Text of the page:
Fear and defiance in Paris as city tries to bounce back from attacks


As the Eiffel Tower, their landmark monument, struggles to resume normal operations amid lingering security concerns, Parisians gather around Place de la Republique to pay respect to victims of Friday’s attacks, and for a bit of national soul-searching

Normally, it is one of the most popular tourist sites in Paris, attracting up to 20,000 daily visitors. But four days after the worst attack France has suffered since World War II, few people were milling around the Eiffel Tower.

The Eiffel Tower Operating Company had announced its reopening Monday, complete with a defiant blue-white-red national flag illumination and Paris’ Latin-language motto Fluctuat nec Mergitur (Tossed but not sunk).

But a day later, the company said it was not ready yet to welcome back visitors amid the tougher security environment. Electronic boards simply announced that opening had been “delayed,” with no more details.

Staff members were said to have refused to work because of insufficient police coverage at the site.

“We let people in yesterday, but no one today. We’re deciding what to do now,” one employee on a cigarette break, who said he could not give his name, told dpa.

The Eiffel Tower’s struggle to resume normal operations reflected the wider difficulty of the city to come to terms with the Friday attacks at the hand of the Islamic State extremist group, which left 129 dead and more than 352 injured.

“I am scared, you are scared, we are all scared, of course we are scared,” Dominique Colombani, one of the thousands of people who came to pay his respects to the victims in Place de la Republique, said to a small crowd.

They had gathered round to listen to Colombani, a grey-haired man who looked in his late 40s, verbally spar about a variety of topics – national security, the threat posed by Islam and republican values – with Rachida Kabbouri, a veiled Frenchwoman of Moroccan origin.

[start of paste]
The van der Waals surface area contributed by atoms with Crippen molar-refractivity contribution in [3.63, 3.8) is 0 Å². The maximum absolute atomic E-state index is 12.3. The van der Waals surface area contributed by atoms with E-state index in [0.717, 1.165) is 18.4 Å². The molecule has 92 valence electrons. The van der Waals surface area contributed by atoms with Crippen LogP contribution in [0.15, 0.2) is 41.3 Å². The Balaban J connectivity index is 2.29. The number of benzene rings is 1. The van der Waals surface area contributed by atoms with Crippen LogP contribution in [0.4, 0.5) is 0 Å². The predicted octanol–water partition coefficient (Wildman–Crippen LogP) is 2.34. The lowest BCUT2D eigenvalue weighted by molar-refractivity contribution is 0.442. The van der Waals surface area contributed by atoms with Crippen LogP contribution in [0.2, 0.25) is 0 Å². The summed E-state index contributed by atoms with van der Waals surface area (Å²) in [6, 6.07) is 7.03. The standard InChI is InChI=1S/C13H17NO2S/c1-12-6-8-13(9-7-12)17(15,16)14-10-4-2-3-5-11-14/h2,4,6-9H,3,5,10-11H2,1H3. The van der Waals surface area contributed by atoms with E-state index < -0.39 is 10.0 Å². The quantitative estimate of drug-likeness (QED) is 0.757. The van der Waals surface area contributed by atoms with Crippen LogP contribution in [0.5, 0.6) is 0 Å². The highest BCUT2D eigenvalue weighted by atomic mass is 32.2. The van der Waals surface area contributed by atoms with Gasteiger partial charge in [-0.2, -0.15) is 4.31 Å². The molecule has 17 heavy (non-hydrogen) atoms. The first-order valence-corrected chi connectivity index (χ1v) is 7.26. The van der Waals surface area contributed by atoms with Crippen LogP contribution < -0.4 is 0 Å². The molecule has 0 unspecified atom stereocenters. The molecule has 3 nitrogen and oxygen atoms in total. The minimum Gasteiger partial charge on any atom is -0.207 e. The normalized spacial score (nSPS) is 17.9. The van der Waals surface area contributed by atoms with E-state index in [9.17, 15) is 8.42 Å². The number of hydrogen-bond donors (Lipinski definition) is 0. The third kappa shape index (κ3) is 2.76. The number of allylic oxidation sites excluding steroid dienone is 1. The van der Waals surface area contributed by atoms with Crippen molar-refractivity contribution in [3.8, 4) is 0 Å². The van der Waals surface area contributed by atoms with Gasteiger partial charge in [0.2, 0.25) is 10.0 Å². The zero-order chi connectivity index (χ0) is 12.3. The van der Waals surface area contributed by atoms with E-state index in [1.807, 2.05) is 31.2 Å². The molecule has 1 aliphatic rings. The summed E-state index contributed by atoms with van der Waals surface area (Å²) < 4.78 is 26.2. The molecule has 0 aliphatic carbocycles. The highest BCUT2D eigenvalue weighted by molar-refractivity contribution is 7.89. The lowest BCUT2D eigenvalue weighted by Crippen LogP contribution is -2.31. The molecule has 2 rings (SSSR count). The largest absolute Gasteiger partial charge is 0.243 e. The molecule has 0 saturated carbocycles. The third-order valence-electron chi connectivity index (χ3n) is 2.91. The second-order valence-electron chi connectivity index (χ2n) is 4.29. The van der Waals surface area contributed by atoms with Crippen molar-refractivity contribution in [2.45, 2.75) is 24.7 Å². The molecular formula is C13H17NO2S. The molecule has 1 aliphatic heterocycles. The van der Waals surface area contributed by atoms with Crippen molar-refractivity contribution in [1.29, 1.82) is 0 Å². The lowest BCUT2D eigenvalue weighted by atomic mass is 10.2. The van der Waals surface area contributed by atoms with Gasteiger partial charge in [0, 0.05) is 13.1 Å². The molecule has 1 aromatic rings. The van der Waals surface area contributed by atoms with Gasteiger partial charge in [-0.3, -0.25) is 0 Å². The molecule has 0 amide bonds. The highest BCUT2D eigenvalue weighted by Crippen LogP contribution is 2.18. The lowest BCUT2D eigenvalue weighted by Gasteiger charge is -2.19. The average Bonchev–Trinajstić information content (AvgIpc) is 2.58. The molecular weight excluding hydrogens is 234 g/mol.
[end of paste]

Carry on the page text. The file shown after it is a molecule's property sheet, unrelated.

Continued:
“You have to admit it, it’s in the [Koran] texts,” Colombani said, referring to jihad.

“No, those who kill in the name of Allah are not real Muslims, you need to have some brains and not take religious texts at face value,” she replied.

Around them, other people lit candles, prayed or simply stared in quiet reflection by the bronze statue dedicated to “the glory of the French Republic,” its steps strewn with flowers, candles and solidarity messages.

In a special address to both houses of parliament on Monday, President Francois Hollande encouraged his citizens to stay strong, as he pledged to smash the Islamic State and preserve the French way of life.

“The French are a fierce, valiant, courageous people who do not give up and pick themselves up every time one of their children is down,” he said. Such description seemed to chime with the mood at Republique.

“We need to tell these people: if you want to be kamikazes [suicide attackers], we are going to be kamikazes too and we’ll die together,” said Virginie, meaning that she had no intention of staying home out of fear.

Another woman who also refused to give her surname, Dimitra, was unimpressed by talk of patriotism, and lashed out at politicians for failing to prevent the tragedy, which came 10 months after another Islamist attack that left 20 dead.

“I’m here because I put myself in the shoes of a mother or father who is crying for a lost child,” she said. “But politicians cannot simply tell us ‘this thing happened, now we must be united.’ Why did they not stop it? Where did they fail? They must take responsibility.”

“We don’t just feel bereaved, we feel angry,” she added.